Taking the “queer” out of queer representation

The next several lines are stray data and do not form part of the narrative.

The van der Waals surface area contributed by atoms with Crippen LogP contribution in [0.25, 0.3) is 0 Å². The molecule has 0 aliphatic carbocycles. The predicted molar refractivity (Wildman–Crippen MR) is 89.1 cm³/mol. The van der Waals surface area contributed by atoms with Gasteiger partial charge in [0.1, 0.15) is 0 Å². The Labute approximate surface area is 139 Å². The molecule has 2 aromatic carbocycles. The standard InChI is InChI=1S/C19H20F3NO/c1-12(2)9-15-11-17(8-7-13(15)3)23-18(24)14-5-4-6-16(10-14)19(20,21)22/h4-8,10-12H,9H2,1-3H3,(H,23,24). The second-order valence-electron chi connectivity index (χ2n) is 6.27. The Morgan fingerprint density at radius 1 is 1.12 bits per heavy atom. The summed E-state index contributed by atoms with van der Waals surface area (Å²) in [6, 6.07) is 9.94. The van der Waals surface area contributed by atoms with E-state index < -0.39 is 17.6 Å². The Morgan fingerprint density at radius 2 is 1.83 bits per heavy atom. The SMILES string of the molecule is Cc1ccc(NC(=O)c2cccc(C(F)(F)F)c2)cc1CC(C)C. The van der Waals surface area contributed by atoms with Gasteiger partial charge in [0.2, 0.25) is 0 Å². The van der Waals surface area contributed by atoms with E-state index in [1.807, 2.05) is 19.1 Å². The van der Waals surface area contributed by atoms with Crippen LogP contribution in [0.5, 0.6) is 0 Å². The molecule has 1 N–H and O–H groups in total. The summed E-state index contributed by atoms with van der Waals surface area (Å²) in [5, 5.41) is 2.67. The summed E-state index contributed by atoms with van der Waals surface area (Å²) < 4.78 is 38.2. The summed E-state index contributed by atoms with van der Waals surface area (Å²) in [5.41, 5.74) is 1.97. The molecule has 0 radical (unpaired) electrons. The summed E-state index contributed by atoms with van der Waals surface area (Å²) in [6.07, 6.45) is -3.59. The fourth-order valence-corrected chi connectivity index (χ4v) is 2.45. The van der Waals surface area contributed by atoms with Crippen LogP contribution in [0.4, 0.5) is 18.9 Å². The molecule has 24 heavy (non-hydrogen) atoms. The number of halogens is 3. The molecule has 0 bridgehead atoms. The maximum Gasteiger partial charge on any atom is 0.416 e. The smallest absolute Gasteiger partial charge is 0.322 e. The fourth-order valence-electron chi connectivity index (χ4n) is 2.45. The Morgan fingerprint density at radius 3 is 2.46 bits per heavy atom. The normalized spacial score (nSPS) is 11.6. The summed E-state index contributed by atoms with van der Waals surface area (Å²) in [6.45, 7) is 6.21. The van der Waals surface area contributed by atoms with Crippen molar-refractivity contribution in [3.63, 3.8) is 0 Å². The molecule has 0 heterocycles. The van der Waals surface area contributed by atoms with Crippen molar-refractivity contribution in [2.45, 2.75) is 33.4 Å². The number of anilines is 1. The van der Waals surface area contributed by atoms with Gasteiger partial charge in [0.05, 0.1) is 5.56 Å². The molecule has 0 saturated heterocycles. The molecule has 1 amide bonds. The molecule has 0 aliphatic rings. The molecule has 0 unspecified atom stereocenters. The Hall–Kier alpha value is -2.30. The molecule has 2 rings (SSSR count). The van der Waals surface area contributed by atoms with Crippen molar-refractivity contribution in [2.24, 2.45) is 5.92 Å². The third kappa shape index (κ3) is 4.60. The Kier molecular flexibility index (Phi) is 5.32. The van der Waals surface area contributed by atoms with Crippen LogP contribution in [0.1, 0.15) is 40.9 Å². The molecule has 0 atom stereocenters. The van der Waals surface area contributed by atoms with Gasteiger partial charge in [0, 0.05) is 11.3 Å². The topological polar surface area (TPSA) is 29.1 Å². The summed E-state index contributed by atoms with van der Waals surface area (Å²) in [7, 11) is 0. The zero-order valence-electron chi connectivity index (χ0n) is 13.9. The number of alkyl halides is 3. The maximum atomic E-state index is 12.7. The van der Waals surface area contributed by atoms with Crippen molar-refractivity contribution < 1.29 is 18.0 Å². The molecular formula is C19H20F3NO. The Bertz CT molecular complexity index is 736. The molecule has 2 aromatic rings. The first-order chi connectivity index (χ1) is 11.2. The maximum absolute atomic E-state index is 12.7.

In her essay “Assimilating the Queers, Wan-Hsiu Sunny Tsai argues that “advertising tames the dangerous gender and sexual outlaws to make them look just like heterosexuals.”  For me, this identified the problem that has no name in gay-inclusive advertising, the reason I never felt quite so great about the “positive” gay ads that occasionally grace my television screen or magazine page.  The fashionable white male star of this Levi’s commercial is the perfect subject for a young, progressive audience that aspires to be hip and comfortably rebellious.  The urban loft he resides in and the corporate outfit he’s changing out of reflect middle class values and a traditional career path that make him palatable to any audience, but the stroke of rebellion he shows by smirking and lifting up his jeans to reveal a beautiful cityscape and an equally attractive blond male love interest make him aspirational and cool to a gay or gay-friendly audience.  The subject has a traditionally masculine gender presentation and could be perceived as any sexuality, which is why an identical version of the ad depicts him with a female love interest.  At the time of this advertisement’s circulation, I remember seeing both versions of the ad (the former on a gay-targeted channel, the latter on a more mainstream channel).  While it’s tempting to argue that it’s progressive to send the “gay people are normal, too!” message to the general public and LGBT audiences, I would agree with Tsai and counter that that creating gay characters devoid of any gender nonconformity and racial diversity is simply neutering queer identities in the public sphere.  In fact, using such whitewashed, traditionally masculine gay male subjects has arguably encouraged homophobia/racism/classism within the gay community towards those who don’t fit this more “acceptable” mold.

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